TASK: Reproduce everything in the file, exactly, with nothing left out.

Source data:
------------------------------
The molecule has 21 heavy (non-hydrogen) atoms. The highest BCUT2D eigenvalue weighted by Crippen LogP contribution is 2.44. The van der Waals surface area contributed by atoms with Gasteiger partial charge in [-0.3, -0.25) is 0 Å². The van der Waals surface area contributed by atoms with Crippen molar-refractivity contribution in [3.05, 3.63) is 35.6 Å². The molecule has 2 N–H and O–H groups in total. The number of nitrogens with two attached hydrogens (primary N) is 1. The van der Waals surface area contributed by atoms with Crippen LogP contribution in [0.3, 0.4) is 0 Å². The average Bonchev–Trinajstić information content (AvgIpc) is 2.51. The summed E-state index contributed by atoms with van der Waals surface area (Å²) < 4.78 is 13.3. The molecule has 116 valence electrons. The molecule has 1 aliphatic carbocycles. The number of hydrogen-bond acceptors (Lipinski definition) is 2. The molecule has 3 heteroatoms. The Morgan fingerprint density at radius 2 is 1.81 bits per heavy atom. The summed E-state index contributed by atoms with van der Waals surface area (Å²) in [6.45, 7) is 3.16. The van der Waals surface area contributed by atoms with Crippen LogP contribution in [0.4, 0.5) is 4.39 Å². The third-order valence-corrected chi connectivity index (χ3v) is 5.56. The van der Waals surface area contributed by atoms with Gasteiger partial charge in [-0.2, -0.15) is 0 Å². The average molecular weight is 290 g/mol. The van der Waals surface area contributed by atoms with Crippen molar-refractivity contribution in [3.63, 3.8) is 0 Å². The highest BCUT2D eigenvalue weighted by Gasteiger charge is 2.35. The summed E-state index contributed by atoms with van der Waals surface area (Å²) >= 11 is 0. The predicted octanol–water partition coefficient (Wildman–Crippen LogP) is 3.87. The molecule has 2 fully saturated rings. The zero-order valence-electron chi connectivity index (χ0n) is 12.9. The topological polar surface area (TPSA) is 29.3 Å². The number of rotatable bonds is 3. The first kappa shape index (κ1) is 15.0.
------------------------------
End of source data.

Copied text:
The molecule has 21 heavy (non-hydrogen) atoms. The highest BCUT2D eigenvalue weighted by Crippen LogP contribution is 2.44. The van der Waals surface area contributed by atoms with Gasteiger partial charge in [-0.3, -0.25) is 0 Å². The van der Waals surface area contributed by atoms with Crippen molar-refractivity contribution in [3.05, 3.63) is 35.6 Å². The molecule has 2 N–H and O–H groups in total. The number of nitrogens with two attached hydrogens (primary N) is 1. The van der Waals surface area contributed by atoms with Crippen LogP contribution in [0.3, 0.4) is 0 Å². The average Bonchev–Trinajstić information content (AvgIpc) is 2.51. The summed E-state index contributed by atoms with van der Waals surface area (Å²) < 4.78 is 13.3. The molecule has 116 valence electrons. The molecule has 1 aliphatic carbocycles. The number of hydrogen-bond acceptors (Lipinski definition) is 2. The molecule has 3 heteroatoms. The Morgan fingerprint density at radius 2 is 1.81 bits per heavy atom. The summed E-state index contributed by atoms with van der Waals surface area (Å²) in [6.45, 7) is 3.16. The van der Waals surface area contributed by atoms with Crippen LogP contribution in [0.4, 0.5) is 4.39 Å². The third-order valence-corrected chi connectivity index (χ3v) is 5.56. The van der Waals surface area contributed by atoms with Gasteiger partial charge in [-0.2, -0.15) is 0 Å². The average molecular weight is 290 g/mol. The van der Waals surface area contributed by atoms with Crippen molar-refractivity contribution in [3.63, 3.8) is 0 Å². The highest BCUT2D eigenvalue weighted by Gasteiger charge is 2.35. The summed E-state index contributed by atoms with van der Waals surface area (Å²) >= 11 is 0. The predicted octanol–water partition coefficient (Wildman–Crippen LogP) is 3.87. The molecule has 2 fully saturated rings. The zero-order valence-electron chi connectivity index (χ0n) is 12.9. The topological polar surface area (TPSA) is 29.3 Å². The number of rotatable bonds is 3. The first kappa shape index (κ1) is 15.0.